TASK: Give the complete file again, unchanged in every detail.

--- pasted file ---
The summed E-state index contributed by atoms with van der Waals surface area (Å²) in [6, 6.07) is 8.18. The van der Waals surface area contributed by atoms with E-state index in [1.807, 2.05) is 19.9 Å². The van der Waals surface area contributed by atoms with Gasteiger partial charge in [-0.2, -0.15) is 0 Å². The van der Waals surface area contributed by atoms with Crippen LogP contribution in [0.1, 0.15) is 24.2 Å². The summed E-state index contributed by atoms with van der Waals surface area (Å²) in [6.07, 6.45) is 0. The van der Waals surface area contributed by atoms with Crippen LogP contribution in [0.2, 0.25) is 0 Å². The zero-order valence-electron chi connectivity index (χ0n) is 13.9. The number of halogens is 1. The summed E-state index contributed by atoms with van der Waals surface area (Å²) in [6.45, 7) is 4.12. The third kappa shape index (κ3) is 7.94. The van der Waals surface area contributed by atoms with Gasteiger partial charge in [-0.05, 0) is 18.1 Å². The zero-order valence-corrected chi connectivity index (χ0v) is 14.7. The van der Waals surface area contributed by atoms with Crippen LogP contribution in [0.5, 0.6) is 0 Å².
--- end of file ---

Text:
The summed E-state index contributed by atoms with van der Waals surface area (Å²) in [6, 6.07) is 8.18. The van der Waals surface area contributed by atoms with E-state index in [1.807, 2.05) is 19.9 Å². The van der Waals surface area contributed by atoms with Gasteiger partial charge in [-0.2, -0.15) is 0 Å². The van der Waals surface area contributed by atoms with Crippen LogP contribution in [0.1, 0.15) is 24.2 Å². The summed E-state index contributed by atoms with van der Waals surface area (Å²) in [6.07, 6.45) is 0. The van der Waals surface area contributed by atoms with Crippen LogP contribution in [0.2, 0.25) is 0 Å². The zero-order valence-electron chi connectivity index (χ0n) is 13.9. The number of halogens is 1. The summed E-state index contributed by atoms with van der Waals surface area (Å²) in [6.45, 7) is 4.12. The third kappa shape index (κ3) is 7.94. The van der Waals surface area contributed by atoms with Gasteiger partial charge in [-0.05, 0) is 18.1 Å². The zero-order valence-corrected chi connectivity index (χ0v) is 14.7. The van der Waals surface area contributed by atoms with Crippen LogP contribution in [0.5, 0.6) is 0 Å².